NBA Extending $1.2 Billion Borrowing Program After 2020 Losses

Brendan Coffey
·2 min read

The National Basketball Association is seeking to extend its $1.2 billion league-wide borrowing program out two more years than originally structured, to October 2023, according to a Fitch ratings note on the transaction. The planned extension comes as franchises experienced a 16% drop in their revenue from tickets, suites and other team-generated revenue, compared to the 2018-19 season. League-managed revenues, such as merchandise and sponsorships, dipped just 2%, as the valuable national media contracts were fulfilled by broadcasters, according to the note.

The disclosures came because the league needs an independent debt rating to gain better prices from institutional investors in the debt and credit markets. Fitch gives the NBA a rating of A-. That rating is the lowest within the organization’s “high credit quality” rating tier, which is followed by “good credit,” rated BBB down to B. Debt below that level—rated CCC down to D—is often considered “junk.”

“From a broader perspective, the ratings reflect the underlying core economic model of the NBA, which includes moderate levels of revenue sharing and a collective bargaining agreement (CBA) that fosters competitive balance through its soft salary cap,” Fitch said in its note. “The league’s solid viewership and attendance trends (prior to stoppage of play) and robust international growth indicate a strengthening position among professional sports leagues.”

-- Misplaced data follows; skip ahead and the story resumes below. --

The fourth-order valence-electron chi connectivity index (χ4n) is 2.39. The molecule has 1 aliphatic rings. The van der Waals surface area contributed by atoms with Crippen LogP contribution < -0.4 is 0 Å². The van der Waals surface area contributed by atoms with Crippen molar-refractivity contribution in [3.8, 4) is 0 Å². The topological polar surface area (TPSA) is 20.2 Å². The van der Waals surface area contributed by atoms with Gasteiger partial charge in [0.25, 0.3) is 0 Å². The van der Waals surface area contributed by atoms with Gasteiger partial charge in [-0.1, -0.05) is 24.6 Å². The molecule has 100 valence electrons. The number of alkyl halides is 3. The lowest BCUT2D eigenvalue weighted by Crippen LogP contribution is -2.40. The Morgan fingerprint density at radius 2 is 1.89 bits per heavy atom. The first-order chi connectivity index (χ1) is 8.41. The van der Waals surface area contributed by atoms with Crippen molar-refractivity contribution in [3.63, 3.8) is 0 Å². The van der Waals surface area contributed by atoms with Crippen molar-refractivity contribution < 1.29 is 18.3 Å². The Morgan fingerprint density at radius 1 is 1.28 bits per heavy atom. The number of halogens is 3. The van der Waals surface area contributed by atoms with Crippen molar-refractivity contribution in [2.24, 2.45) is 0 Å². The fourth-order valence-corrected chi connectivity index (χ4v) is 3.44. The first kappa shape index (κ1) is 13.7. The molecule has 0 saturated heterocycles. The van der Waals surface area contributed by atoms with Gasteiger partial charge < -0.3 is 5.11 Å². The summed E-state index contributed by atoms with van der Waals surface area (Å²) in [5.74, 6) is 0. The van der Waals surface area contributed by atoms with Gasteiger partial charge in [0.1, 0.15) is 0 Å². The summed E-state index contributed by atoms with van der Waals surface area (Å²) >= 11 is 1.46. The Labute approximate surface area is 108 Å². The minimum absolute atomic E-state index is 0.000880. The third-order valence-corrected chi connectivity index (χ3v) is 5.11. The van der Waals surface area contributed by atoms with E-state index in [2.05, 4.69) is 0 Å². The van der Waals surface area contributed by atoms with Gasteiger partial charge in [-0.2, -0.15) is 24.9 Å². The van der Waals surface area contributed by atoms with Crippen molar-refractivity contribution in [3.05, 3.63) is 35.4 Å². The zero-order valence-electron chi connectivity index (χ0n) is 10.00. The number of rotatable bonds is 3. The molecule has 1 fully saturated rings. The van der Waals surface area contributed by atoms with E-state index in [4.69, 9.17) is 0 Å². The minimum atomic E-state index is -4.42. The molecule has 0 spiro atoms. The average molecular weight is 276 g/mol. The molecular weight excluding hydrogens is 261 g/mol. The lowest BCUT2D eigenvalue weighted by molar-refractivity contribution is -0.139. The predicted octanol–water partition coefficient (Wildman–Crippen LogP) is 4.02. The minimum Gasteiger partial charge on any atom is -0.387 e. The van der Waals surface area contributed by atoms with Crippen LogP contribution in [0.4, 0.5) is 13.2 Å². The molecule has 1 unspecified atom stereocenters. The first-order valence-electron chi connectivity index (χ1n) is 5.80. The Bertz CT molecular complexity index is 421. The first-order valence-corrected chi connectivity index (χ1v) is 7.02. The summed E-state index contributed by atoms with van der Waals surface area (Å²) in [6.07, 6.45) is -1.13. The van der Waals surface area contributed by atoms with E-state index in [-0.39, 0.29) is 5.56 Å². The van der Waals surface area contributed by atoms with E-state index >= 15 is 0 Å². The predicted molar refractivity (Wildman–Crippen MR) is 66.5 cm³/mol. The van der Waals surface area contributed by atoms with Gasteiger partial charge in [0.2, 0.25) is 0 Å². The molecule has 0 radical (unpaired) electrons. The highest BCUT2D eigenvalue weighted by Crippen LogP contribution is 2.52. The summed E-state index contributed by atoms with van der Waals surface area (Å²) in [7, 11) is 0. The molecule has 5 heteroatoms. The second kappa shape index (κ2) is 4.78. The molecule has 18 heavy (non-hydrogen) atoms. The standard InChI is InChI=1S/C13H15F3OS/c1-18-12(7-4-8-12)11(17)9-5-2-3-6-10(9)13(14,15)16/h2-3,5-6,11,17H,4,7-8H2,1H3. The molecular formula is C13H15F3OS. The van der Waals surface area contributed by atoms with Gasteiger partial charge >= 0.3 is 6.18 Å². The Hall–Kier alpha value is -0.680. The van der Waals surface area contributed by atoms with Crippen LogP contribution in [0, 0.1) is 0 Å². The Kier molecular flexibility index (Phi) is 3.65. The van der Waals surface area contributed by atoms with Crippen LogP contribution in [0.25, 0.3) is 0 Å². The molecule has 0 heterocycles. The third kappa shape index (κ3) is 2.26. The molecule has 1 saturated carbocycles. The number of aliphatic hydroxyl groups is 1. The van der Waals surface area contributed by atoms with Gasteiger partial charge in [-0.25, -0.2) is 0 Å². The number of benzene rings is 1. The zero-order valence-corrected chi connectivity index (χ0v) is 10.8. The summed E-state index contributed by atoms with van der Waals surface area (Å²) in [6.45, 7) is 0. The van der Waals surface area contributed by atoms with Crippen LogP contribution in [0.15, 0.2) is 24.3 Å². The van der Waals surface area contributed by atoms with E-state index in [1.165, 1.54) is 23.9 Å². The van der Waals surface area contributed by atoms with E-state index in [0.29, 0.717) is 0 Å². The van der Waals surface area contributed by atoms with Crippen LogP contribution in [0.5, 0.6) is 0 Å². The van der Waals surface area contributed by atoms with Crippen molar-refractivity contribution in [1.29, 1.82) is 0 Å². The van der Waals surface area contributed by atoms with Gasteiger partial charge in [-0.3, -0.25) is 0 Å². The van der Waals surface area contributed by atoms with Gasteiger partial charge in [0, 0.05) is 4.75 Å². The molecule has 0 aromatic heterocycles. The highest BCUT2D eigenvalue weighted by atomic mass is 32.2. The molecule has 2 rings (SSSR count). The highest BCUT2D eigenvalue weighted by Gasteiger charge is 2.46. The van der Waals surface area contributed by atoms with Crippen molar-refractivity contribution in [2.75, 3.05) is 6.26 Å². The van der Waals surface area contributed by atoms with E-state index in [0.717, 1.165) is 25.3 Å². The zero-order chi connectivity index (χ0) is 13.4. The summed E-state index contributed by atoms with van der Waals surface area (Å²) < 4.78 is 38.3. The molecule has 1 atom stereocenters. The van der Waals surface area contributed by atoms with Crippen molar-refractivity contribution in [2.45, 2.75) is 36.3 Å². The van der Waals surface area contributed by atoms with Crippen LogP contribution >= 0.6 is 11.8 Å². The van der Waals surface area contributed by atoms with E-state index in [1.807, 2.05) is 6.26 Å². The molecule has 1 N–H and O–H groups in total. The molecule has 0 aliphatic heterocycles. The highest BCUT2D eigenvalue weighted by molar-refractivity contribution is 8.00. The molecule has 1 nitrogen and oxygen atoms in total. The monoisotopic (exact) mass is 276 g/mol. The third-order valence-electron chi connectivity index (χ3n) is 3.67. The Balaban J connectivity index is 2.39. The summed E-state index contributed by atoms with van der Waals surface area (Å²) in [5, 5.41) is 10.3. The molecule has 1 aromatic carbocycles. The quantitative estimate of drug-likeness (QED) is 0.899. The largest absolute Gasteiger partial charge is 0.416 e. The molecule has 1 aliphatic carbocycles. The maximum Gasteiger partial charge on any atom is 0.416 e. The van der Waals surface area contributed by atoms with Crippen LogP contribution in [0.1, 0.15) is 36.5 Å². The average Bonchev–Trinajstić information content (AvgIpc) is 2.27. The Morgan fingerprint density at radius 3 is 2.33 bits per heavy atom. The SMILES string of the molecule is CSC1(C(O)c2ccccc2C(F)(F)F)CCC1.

NBA revenue wasn’t disclosed in the note. However, total losses likely amount to at least $300 million—and possibly much more—based on a rough estimate of ESPN and Investopedia data on national TV contract values and attendance and ticket prices for the 2018-19 season.

In response to the pandemic, the NBA raised the league-wide borrowing ability from $650 million to $1.2 billion in March. Currently, 22 NBA franchises have borrowed from the league to fund operations, according to the Fitch note. The league plans to sell its revised, extended debt facility to institutional investors in a private transaction around Nov. 24.

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